3,488.2

4,065.0

4.3

4.3

Maluku and Papua

944.2

1,361.9

4.4

4.5

Indonesia

52,008.3

61,363.1

3.9

3.9

Source: Statistical Yearbook of Indonesia 2008: Based on 2000 Population Census and 2005 Intercensal Population Survey

13.The tables below show the majority of households in Indonesia are headed by a male. Single-parent households number is small, only 6.49 % from all households in Indonesia.

Table 10 Percentage Distribution of Households by the gender of household head, number of household member, and area of residence in 2007

Head of household

Area of Residence

Urban

Rural

Urban+Rural

Male

86.4

87.7

87.1

Female

13.6

12.3

12.9

Total

100.0

100.0

100.0

Sources: BPS, Depkes, dan BKKBN: Indonesia Health and Demographic Survey (SDKI)

Table 11 Single Parent Household

Sex (Male and Female)

Rate (%)

Divorced

1.46

Widowed

5.03

Total

6.49

Source: Intercensal Population Survey, 2005

4. Social, economic and cultu r al characteristics

14.The majority of urban and rural populations allocate most of their monthly income per capita to food, housing and household facilities. In 2007, food allocation was predominant among commodity groups as presented in the table below.

Table 12 Average monthly per capita expenditure in urban and rural areas by commodity group 2007-2009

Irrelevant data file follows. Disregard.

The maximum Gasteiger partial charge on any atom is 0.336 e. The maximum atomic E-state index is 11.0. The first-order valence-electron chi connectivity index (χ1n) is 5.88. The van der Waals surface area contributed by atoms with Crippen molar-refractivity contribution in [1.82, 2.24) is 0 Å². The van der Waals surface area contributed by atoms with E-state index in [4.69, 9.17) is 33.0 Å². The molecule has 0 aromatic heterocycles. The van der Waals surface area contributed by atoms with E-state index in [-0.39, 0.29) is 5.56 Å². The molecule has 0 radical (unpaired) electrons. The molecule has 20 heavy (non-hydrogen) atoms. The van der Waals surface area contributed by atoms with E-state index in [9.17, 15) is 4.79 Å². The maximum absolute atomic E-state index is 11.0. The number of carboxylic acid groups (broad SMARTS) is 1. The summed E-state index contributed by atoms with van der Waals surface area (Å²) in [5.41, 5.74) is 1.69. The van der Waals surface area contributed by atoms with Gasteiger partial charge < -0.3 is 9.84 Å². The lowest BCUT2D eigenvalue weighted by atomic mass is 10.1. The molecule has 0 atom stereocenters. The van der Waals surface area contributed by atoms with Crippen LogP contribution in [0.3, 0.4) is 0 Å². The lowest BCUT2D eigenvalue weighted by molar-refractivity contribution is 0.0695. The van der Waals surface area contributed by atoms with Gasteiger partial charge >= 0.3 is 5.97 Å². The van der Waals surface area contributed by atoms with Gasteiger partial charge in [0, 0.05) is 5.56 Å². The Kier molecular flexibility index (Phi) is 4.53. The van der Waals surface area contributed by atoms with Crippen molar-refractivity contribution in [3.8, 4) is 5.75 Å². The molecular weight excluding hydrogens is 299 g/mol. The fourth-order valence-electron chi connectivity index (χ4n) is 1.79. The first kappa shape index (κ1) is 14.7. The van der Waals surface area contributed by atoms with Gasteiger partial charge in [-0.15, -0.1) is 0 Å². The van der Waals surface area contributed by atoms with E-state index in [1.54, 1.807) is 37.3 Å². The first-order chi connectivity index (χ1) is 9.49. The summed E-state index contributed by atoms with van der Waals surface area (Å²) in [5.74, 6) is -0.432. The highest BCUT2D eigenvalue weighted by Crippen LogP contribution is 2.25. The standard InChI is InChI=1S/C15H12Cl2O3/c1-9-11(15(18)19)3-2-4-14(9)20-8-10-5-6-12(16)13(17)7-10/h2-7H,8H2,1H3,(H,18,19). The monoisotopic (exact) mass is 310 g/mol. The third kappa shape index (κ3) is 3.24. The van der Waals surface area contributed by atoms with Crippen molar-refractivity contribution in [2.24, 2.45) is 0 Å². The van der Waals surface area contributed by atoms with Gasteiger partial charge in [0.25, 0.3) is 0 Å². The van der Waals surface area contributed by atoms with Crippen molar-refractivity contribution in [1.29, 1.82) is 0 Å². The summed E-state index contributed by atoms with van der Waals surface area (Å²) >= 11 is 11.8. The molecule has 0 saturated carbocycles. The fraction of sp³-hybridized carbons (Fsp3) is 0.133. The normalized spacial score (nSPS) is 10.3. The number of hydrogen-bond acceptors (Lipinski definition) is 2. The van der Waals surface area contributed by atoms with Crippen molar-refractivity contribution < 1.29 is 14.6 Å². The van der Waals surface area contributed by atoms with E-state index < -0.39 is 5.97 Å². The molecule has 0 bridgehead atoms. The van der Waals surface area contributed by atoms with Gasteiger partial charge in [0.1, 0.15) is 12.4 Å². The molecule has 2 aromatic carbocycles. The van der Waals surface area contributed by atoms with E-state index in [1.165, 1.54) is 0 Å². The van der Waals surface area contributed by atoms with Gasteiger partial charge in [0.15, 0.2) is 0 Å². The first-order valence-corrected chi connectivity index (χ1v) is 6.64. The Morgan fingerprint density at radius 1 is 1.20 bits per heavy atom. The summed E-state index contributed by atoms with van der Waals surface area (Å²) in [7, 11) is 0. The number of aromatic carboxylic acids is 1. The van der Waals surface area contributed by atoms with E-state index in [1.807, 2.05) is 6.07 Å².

Commodity group

2007

2008

2009

Per capita average

Percentage

Per capita average

Percentage

Per capita average

Percentage

Food

174,028

49.24

193,828

50.17

217,720

50.62

Housing & household facility

73,450

20.78

78,083

20.21

85,556

19.89

Education

11,158

3.16

12,448

3.22

14,834

3.45

Health

10,126

2.87

11,417

2.96

11,342

2.64

Total

353,421

386,370

430,065

Source: Statistical Yearbook of Indonesia 2009: Based on Panel Socio-Economic Survey

15.The number of people in Indonesia living below the poverty line decreased from 39.30 million in 2006 to 32.53 million people in 2009. The declining rate of poverty was in part a result of the economic growth attained during the period.

Table 13 Poverty Line, Number, and Percentage of Poor People, 2004-2009

Year

Poverty Line

(rupiahs)

Number of Poor People

(million)

Percentage of Poor People

Urban

Rural

Urban

Rural

Urban+Rural

Urban

Rural

Urban+Rural

2004

143,455

108,725

11.40

24.80

36.10

12.13

20.11

16.66

2005

150,799

117,259

12.40

22.70

35.10

11.68

19.98

15.97

2006

174,290

130,584

14.49

24.81

39.30

13.47

21.81

17.75

2007

187,942

146,837

13.56

23.61

37.17

12.52

20.37

16.58

2008

204,896

161,831

12.77

22.19

34.96

11.65

18.93

15.42

2009

222,123

179,835

11.91

20.62

32.53

10.72

17.35

14.15

Source: Statistical Yearbook of Indonesia 2009: Based on National Socio Economic Survey